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Attachment begins with the mother-infant bond; it is one of our most primary biological behaviors. A good, strong attachment grows when our emotional and physical needs are repeatedly fulfilled. For an infant or a young child, having those needs met can be a matter of life and death, and so the fear of rejection or abandonment is very powerful, even hardwired into our emotional circuitry.

Psychologists have established that we often replay our original bonding experience with the people we fall for as adults. So when a lover says goodbye, you might feel as emotionally vulnerable as the child you once were—the withdrawal of your partner's attentions evokes all the feelings of helplessness, sadness, and anxiety that you felt when your life literally depended on being cared for. Especially if your first attachments were shaky, you may be prone to falling hard. Sure, we're all grown up; we know that we're not really going to die. But damn, it feels like it.

Crying is a perfectly normal, healthy response, and it's likely to attract the concern of your good friends, who will endeavor to give you some of the lost love and support you're grieving for. The conventional wisdom that you should try to find happiness and solace from within, may not pull you through at this point, says Susan Anderson, author of The Journey From Abandonment to Healing (Berkley). "The antidote the rejection" she explains, "is being around people who love you and can give you validation. You need to see yourself reflected in their eyes."

Another route to resilience is to "get out, get out, get out," says Jane Greer, Ph.D., a marriage and sex therapist in New York City. Being involved in activities not only exposes you to other people but also helps you notice different aspects of your abilities, reminding you that you're so much more than the One Who Was Left.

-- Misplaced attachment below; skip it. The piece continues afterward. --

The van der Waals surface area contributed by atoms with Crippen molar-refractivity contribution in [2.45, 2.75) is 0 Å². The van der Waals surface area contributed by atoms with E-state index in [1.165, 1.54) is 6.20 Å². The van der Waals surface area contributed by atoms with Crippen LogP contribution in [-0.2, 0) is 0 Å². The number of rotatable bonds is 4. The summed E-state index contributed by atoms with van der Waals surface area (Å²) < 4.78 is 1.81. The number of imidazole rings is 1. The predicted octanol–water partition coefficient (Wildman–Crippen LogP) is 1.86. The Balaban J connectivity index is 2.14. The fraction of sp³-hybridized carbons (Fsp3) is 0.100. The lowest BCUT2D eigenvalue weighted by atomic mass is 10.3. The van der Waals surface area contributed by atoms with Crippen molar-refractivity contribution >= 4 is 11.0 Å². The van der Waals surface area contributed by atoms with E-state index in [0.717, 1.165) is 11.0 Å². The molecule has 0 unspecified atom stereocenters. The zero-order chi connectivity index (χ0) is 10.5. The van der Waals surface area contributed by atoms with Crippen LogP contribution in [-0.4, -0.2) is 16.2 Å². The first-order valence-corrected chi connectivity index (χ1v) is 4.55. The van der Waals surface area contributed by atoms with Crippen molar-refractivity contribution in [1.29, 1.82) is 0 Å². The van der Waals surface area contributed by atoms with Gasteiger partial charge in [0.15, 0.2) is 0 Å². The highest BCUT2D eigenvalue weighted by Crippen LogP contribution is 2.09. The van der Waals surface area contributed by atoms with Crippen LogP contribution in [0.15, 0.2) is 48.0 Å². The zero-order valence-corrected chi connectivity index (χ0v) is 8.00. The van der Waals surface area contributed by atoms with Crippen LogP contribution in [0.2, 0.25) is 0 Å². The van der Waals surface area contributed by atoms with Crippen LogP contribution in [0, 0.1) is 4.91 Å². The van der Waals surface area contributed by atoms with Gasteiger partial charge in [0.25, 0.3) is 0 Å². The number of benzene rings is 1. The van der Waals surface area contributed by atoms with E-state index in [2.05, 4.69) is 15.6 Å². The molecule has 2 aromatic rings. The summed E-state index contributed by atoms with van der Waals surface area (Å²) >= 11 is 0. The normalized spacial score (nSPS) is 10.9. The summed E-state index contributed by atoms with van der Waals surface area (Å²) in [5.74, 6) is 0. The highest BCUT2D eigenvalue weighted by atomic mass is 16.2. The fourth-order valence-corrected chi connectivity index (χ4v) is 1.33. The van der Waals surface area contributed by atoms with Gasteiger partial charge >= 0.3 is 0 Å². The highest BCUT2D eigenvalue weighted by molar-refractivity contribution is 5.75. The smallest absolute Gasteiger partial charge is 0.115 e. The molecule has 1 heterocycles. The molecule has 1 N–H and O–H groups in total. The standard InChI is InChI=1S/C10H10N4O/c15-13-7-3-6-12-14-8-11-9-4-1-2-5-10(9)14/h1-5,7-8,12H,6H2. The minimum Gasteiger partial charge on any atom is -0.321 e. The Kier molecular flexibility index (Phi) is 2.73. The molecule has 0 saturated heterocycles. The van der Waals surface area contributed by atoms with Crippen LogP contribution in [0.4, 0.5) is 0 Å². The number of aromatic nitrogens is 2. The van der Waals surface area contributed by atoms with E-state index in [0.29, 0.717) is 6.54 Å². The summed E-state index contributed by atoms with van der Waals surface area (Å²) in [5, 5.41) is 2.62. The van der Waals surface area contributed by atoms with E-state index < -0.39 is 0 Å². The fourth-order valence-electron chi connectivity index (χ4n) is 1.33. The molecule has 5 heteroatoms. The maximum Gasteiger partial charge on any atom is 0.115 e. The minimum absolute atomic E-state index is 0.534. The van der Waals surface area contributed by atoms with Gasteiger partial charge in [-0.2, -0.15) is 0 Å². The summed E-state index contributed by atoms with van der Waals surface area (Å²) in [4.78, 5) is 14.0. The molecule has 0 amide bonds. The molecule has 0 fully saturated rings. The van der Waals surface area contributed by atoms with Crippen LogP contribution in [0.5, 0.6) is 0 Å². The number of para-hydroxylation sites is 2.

You'll feel better in a couple of weeks, say your friends, or a couple of months at the outside. When you do start to recover, you can start sorting through what didn't work in your relationship: how much of it was your responsibility and how much your partner's. But what if months go by, then more, and you still feel as if you're wandering around in a jungle of bad feelings? Have you tripped on the roots of your grief and tumbled into a chasm of depression? "Give it about six to nine months," says Greer. "It often takes that long after a serious relationship for you to pick up the pieces and start rebuilding your self-esteem." It may take even longer if you had the lousy luck of being betrayed—say you walked in on your husband of 30 years having sex with, well, anybody. Then, according to Greer, you may have to work through a range of feelings: shock, rage, sadness, and depression. No matter how the relationship ended, or how many months have gone by, it's a bad sign if your energy becomes so depleted that you're unable to invest the time and effort to take care of yourself—you don't care how you look, a daily shower's a thing of the past, you can't get out of bed. Or you might notice a self-destructive pattern (too much wine with dinner too often) or behavior that puts the positive things in your life, like your job, at risk. That's when you should get help; the burden of the loss is too much for you. Let a therapist or a counselor help you unpack the load. She'll encourage you to talk about your anger and pain, suggest coping skills for dealing with them constructively, and help you get on with your life.

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